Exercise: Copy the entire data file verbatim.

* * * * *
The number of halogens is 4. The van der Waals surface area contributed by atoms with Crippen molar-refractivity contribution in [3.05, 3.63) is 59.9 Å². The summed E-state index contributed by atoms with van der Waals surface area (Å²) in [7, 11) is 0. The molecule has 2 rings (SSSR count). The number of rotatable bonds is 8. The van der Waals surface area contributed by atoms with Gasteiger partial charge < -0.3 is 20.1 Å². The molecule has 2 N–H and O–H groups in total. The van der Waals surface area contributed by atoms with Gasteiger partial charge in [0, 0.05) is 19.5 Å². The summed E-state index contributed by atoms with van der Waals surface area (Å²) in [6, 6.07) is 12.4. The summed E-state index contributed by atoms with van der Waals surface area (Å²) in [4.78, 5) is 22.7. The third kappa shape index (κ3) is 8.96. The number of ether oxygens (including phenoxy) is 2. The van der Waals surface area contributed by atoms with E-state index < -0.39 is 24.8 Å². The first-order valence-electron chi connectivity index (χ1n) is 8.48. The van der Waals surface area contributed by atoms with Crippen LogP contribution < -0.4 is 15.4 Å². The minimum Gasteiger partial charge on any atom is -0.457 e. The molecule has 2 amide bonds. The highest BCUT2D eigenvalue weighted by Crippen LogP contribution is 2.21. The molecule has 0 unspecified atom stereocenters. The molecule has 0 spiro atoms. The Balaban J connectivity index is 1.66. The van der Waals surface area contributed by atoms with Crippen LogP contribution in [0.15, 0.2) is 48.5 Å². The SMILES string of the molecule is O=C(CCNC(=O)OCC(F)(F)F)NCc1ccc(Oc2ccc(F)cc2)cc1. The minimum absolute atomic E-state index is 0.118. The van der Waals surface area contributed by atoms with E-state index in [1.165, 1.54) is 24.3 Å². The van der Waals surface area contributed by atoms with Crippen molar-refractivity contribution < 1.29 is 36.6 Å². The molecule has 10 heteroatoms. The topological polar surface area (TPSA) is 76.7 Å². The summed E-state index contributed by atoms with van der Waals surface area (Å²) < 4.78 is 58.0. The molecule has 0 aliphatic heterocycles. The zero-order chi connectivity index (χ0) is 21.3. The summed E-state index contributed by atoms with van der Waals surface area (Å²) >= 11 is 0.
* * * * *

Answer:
The number of halogens is 4. The van der Waals surface area contributed by atoms with Crippen molar-refractivity contribution in [3.05, 3.63) is 59.9 Å². The summed E-state index contributed by atoms with van der Waals surface area (Å²) in [7, 11) is 0. The molecule has 2 rings (SSSR count). The number of rotatable bonds is 8. The van der Waals surface area contributed by atoms with Gasteiger partial charge < -0.3 is 20.1 Å². The molecule has 2 N–H and O–H groups in total. The van der Waals surface area contributed by atoms with Gasteiger partial charge in [0, 0.05) is 19.5 Å². The summed E-state index contributed by atoms with van der Waals surface area (Å²) in [6, 6.07) is 12.4. The summed E-state index contributed by atoms with van der Waals surface area (Å²) in [4.78, 5) is 22.7. The third kappa shape index (κ3) is 8.96. The number of ether oxygens (including phenoxy) is 2. The van der Waals surface area contributed by atoms with E-state index < -0.39 is 24.8 Å². The first-order valence-electron chi connectivity index (χ1n) is 8.48. The van der Waals surface area contributed by atoms with Crippen LogP contribution < -0.4 is 15.4 Å². The minimum Gasteiger partial charge on any atom is -0.457 e. The molecule has 2 amide bonds. The highest BCUT2D eigenvalue weighted by Crippen LogP contribution is 2.21. The molecule has 0 unspecified atom stereocenters. The molecule has 0 spiro atoms. The Balaban J connectivity index is 1.66. The van der Waals surface area contributed by atoms with Crippen LogP contribution in [0.15, 0.2) is 48.5 Å². The SMILES string of the molecule is O=C(CCNC(=O)OCC(F)(F)F)NCc1ccc(Oc2ccc(F)cc2)cc1. The minimum absolute atomic E-state index is 0.118. The van der Waals surface area contributed by atoms with E-state index in [1.165, 1.54) is 24.3 Å². The van der Waals surface area contributed by atoms with Crippen molar-refractivity contribution < 1.29 is 36.6 Å². The molecule has 10 heteroatoms. The topological polar surface area (TPSA) is 76.7 Å². The summed E-state index contributed by atoms with van der Waals surface area (Å²) < 4.78 is 58.0. The molecule has 0 aliphatic heterocycles. The zero-order chi connectivity index (χ0) is 21.3. The summed E-state index contributed by atoms with van der Waals surface area (Å²) >= 11 is 0.